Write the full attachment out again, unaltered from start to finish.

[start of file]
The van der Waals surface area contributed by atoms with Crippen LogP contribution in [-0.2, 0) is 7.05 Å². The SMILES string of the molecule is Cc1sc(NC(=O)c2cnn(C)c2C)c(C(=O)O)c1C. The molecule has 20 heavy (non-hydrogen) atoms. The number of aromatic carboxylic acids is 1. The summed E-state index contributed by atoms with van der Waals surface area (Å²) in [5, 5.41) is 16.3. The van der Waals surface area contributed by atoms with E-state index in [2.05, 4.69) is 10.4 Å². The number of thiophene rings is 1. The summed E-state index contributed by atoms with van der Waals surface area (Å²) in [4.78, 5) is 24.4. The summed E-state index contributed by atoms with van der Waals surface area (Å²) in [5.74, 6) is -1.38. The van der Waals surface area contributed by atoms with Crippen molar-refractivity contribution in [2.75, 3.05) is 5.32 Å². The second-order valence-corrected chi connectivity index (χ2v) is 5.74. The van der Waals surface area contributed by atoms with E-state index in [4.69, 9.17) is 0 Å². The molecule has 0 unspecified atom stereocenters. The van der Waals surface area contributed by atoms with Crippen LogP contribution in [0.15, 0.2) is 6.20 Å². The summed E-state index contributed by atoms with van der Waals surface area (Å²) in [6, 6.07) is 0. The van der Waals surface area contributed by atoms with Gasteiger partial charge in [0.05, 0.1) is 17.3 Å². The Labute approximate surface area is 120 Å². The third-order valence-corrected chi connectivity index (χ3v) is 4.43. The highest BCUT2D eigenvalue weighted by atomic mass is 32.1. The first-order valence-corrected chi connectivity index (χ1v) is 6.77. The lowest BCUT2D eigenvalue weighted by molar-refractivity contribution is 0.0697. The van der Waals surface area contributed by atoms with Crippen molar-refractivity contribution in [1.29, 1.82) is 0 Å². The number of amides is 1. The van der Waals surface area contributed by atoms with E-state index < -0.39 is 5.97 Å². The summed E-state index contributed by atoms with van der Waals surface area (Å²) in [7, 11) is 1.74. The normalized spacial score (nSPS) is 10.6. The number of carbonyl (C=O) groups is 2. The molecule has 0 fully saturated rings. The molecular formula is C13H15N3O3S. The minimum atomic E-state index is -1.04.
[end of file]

The van der Waals surface area contributed by atoms with Crippen LogP contribution in [-0.2, 0) is 7.05 Å². The SMILES string of the molecule is Cc1sc(NC(=O)c2cnn(C)c2C)c(C(=O)O)c1C. The molecule has 20 heavy (non-hydrogen) atoms. The number of aromatic carboxylic acids is 1. The summed E-state index contributed by atoms with van der Waals surface area (Å²) in [5, 5.41) is 16.3. The van der Waals surface area contributed by atoms with E-state index in [2.05, 4.69) is 10.4 Å². The number of thiophene rings is 1. The summed E-state index contributed by atoms with van der Waals surface area (Å²) in [4.78, 5) is 24.4. The summed E-state index contributed by atoms with van der Waals surface area (Å²) in [5.74, 6) is -1.38. The van der Waals surface area contributed by atoms with Crippen molar-refractivity contribution in [2.75, 3.05) is 5.32 Å². The second-order valence-corrected chi connectivity index (χ2v) is 5.74. The van der Waals surface area contributed by atoms with E-state index in [4.69, 9.17) is 0 Å². The molecule has 0 unspecified atom stereocenters. The van der Waals surface area contributed by atoms with Crippen LogP contribution in [0.15, 0.2) is 6.20 Å². The summed E-state index contributed by atoms with van der Waals surface area (Å²) in [6, 6.07) is 0. The van der Waals surface area contributed by atoms with Gasteiger partial charge in [0.05, 0.1) is 17.3 Å². The Labute approximate surface area is 120 Å². The third-order valence-corrected chi connectivity index (χ3v) is 4.43. The highest BCUT2D eigenvalue weighted by atomic mass is 32.1. The first-order valence-corrected chi connectivity index (χ1v) is 6.77. The lowest BCUT2D eigenvalue weighted by molar-refractivity contribution is 0.0697. The van der Waals surface area contributed by atoms with Crippen molar-refractivity contribution in [1.29, 1.82) is 0 Å². The number of amides is 1. The van der Waals surface area contributed by atoms with E-state index < -0.39 is 5.97 Å². The summed E-state index contributed by atoms with van der Waals surface area (Å²) in [7, 11) is 1.74. The normalized spacial score (nSPS) is 10.6. The number of carbonyl (C=O) groups is 2. The molecule has 0 fully saturated rings. The molecular formula is C13H15N3O3S. The minimum atomic E-state index is -1.04.